Nine Democratic presidential candidates, including the party's front-runners, are urging the Democratic National Committee to reopen televised debates to a broader pool of contenders to better reflect the historic diversity of the current field.
But party officials signaled Saturday that they are unlikely to budge and change the rules used in recent months to determine who makes the stage.
In the letter obtained by CBS News, the candidates say that the rules used in recent months to determine who will appear "have unnecessarily and artificially narrowed what started as the strongest and most diverse Democratic field in history before voters have had a chance to be heard."
"As a result," they add, "candidates who have proven both their viability and their commitment to the Democratic Party are being prematurely cut out of the nominating contest before many voters have even tuned in — much less made their decision about whom to support."
Never before has such an emphasis been placed by Democrats on televised debates — and rules set by the party about who could appear compelled candidates to jump in, swelling the ranks of the field to as many as 25, including a record number of women and minorities.
The rules were set in the wake of the 2016 Democratic contest, following criticism by Senator Bernie Sanders of Vermont and his supporters, who said party leaders unfairly scheduled and limited the number of debates. That compelled DNC officials to establish a transparent and extensive debate schedule that would help winnow the field in the months leading up to caucuses and primaries.
Earlier this year, the party announced plans for 12 debates through the first months of the primary calendar. Four are scheduled for January and February in the first four states holding contests — Iowa, New Hampshire, Nevada and. The final qualifications for those debates have yet to be announced.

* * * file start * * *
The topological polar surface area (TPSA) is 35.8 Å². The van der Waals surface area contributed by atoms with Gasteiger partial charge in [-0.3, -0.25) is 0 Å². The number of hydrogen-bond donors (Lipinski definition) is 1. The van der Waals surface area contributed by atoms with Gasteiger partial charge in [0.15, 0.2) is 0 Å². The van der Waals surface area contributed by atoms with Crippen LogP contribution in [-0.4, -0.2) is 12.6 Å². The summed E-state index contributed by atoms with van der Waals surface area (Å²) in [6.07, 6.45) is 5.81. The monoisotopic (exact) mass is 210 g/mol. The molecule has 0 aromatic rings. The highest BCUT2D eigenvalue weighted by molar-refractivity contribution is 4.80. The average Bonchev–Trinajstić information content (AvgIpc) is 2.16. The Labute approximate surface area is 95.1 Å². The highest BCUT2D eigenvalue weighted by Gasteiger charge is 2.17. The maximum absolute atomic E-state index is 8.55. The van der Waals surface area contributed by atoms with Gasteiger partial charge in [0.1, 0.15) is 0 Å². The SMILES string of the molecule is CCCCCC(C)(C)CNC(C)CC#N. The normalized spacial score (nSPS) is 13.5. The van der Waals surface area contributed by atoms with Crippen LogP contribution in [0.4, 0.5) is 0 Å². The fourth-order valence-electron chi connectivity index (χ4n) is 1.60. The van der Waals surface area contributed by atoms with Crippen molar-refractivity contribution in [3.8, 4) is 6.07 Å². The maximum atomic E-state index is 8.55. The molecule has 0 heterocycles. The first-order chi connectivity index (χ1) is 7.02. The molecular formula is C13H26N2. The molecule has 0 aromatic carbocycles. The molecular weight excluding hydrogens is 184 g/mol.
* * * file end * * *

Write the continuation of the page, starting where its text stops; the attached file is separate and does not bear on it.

The letter sent Saturday to DNC Chairman Tom Perez pushed him and top party leaders to revert back to the format used at the beginning of the debates, including rules that allowed a candidate to appear if they met certain polling or fundraising thresholds. In more recent months, rules requiring candidates to meet higher polling and fundraising levels than forhave been designed to severely limit the number of participants.
But the nine candidates argue in their letter that "an unintended consequence" of the debate rules is that candidates who "helped make this year's primary field historically diverse" are being left off stage.
"Frankly, that unintended result does not live up to the values of our Democratic Party and it does not serve the best interest of Democratic voters, who deserve to hear from and be able to choose among the best our party has to offer."
The letter is co-signed by Sanders, former vice president Joe Biden; Senator Elizabeth Warren of Massachusetts; South Bend, Indiana, Mayor Pete Buttigieg; Senator Amy Klobuchar of Minnesota; investor Tom Steyer; businessman Andrew Yang; former housing secretary Julian Castro and Senator Cory Booker of New Jersey.
Booker organized the letter and has been especially outspoken in expressing his concerns about the potential lack of diversity in the presidential contest as the new year begins, saying recently, "it is a problem that we now have an overall campaign for the 2020 presidency that has more billionaires in it than black people."
All nine candidates have appeared in debates so far this year, but Castro andto appear at the next debate this Thursday in Los Angeles. Former New York City Mayor Michael Bloomberg and former Massachusetts Governor Deval Patrick did not sign the letter because they have so far not qualified to appear in any debates.
Xóchitl Hinojosa, a DNC spokeswoman, said in a statement Saturday that party officials have "led a fair and transparent process and even told campaigns almost a year ago that the qualification criteria would go up later in the year — not one campaign objected. The DNC will not change the threshold for any one candidate and will not revert back to two consecutive nights with more than a dozen candidates. Our qualification criteria is extremely low and reflects where we are in the race."
Hinojosa added that the debate criteria is set to change again in February once voting starts, "which is more than appropriate."
If the party reverted back to the old formula suggested by candidates, it would likely mean two consecutive nights of debates, as was the case for the first round of Democratic debates. But the party does not have commitments from the broadcast and cable networks set to host forthcoming debates to air the events over two consecutive nights, according to party officials and network executives.
BuzzFeed News first reported the contents of the letter on Saturday.
The seven candidates who have qualified for the next debate are threatening toat Loyola Marymount University in Los Angeles due to an ongoing labor dispute between the school's food service vendor and a labor union. All seven candidates set to appear have said they will not cross any picket line set up by the workers' union on campus and are calling for a resolution to the labor dispute.